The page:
Of Thursday the 21st of December, 1950.



REPLY of Unofficial Members to His Excel-
lency's speech on the Opening of The General
Legislative Council held at Antigua on 12th
December, 1950.

The Unofficial Members endorse Your Excellency's expres-
sion of welcome to the elected member of the Virgin Islands,
and wish to congratulate the Virgin Islands on having regained
their Legislative Council after so many years. We hope that
this restitution of its ancient liberties is only a first stage in the
constitutional advancement of this Presidency, and that in the
not too distant future progress in line with that of the other
Presidencies will be realized.
We share Your Excellency's optimism with regard to the
future development of the several Presidencies of the Colony.
Perhaps, more than it is at present realized, defederalization
will help in the realization of our hopes for the future. We
appreciate what has been achieved in this connection to date.
Much more can be accomplished. The extent to which
defederalization should go, in our opinion, should only be limited
by the efficiency, in the light of experience, of whatever new
association, if any, comes into existence.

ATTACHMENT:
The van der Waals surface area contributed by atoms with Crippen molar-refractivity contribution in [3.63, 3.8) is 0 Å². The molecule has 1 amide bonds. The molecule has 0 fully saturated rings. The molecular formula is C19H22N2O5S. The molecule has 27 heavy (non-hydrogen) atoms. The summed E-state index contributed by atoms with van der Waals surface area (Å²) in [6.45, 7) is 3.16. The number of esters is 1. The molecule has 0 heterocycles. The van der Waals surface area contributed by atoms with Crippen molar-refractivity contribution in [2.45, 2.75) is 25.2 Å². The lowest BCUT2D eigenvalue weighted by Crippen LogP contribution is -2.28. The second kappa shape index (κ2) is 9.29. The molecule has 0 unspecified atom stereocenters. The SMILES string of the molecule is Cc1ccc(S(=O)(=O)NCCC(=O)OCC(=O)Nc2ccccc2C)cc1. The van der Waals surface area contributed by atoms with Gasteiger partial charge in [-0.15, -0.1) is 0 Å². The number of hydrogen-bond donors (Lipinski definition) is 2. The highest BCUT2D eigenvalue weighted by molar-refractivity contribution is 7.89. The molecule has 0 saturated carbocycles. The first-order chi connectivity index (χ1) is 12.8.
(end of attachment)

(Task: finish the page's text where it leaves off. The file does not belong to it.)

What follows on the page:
It is to be regretted, however, that no mention was made
in Your Excellency's address of a staple industry and general
agricultural development for the island of Nevis. From time
to time requests have been made in this very Council for such
an industry. We hope that Government is paying attention
to this crying need if the economy of that island is to be
restored. We feel that much economic progress can be
achieved if agriculture is developed in the light of recent
research and with the assistance of adequate capital to be
obtained from the Colonial Development Corporation, or any
other available source.
We note, not without some degree of satisfaction, that the
Secretary of State for the Colonies has at long last agreed to
grant some measure of the Constitutional Reform long demand-
ed by the Presidential Legislatures of the Colony. Although the
proposed changes do not represent the total demands of the
Councils. we are prepared to accept them as a stepping stone.
We wish it to he clearly understood that tile proposed changes
will have to be made before the next general election in the
three presidencies.
The members from St. Christopher, Nevis and Anguilla
feel that no change is necessary with respect to the electoral
districts in that Presidency. The present arrangement whereby